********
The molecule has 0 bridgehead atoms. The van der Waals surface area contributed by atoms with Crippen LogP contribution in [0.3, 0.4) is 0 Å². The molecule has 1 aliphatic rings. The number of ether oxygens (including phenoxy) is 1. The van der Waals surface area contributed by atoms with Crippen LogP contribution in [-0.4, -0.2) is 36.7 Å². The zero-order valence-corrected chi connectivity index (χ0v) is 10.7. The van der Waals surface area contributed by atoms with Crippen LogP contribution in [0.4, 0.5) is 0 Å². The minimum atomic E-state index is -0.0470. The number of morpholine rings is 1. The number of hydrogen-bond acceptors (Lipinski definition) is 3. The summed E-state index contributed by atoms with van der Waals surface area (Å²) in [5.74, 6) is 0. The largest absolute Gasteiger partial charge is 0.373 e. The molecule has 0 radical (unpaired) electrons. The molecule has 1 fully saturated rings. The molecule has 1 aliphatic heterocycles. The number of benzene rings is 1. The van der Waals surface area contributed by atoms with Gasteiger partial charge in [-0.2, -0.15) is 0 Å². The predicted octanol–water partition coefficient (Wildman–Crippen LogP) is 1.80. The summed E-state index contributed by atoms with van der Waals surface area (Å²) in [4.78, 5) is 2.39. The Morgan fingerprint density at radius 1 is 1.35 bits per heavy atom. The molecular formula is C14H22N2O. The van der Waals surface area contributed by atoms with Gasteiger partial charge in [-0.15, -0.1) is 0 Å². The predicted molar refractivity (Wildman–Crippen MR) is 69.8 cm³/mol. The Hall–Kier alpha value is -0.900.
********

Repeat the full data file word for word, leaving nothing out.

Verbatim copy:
The molecule has 0 bridgehead atoms. The van der Waals surface area contributed by atoms with Crippen LogP contribution in [0.3, 0.4) is 0 Å². The molecule has 1 aliphatic rings. The number of ether oxygens (including phenoxy) is 1. The van der Waals surface area contributed by atoms with Crippen LogP contribution in [-0.4, -0.2) is 36.7 Å². The zero-order valence-corrected chi connectivity index (χ0v) is 10.7. The van der Waals surface area contributed by atoms with Crippen LogP contribution in [0.4, 0.5) is 0 Å². The minimum atomic E-state index is -0.0470. The number of morpholine rings is 1. The number of hydrogen-bond acceptors (Lipinski definition) is 3. The summed E-state index contributed by atoms with van der Waals surface area (Å²) in [5.74, 6) is 0. The largest absolute Gasteiger partial charge is 0.373 e. The molecule has 0 radical (unpaired) electrons. The molecule has 1 fully saturated rings. The molecule has 1 aliphatic heterocycles. The number of benzene rings is 1. The van der Waals surface area contributed by atoms with Gasteiger partial charge in [-0.2, -0.15) is 0 Å². The predicted octanol–water partition coefficient (Wildman–Crippen LogP) is 1.80. The summed E-state index contributed by atoms with van der Waals surface area (Å²) in [4.78, 5) is 2.39. The Morgan fingerprint density at radius 1 is 1.35 bits per heavy atom. The molecular formula is C14H22N2O. The van der Waals surface area contributed by atoms with Gasteiger partial charge in [-0.15, -0.1) is 0 Å². The predicted molar refractivity (Wildman–Crippen MR) is 69.8 cm³/mol. The Hall–Kier alpha value is -0.900.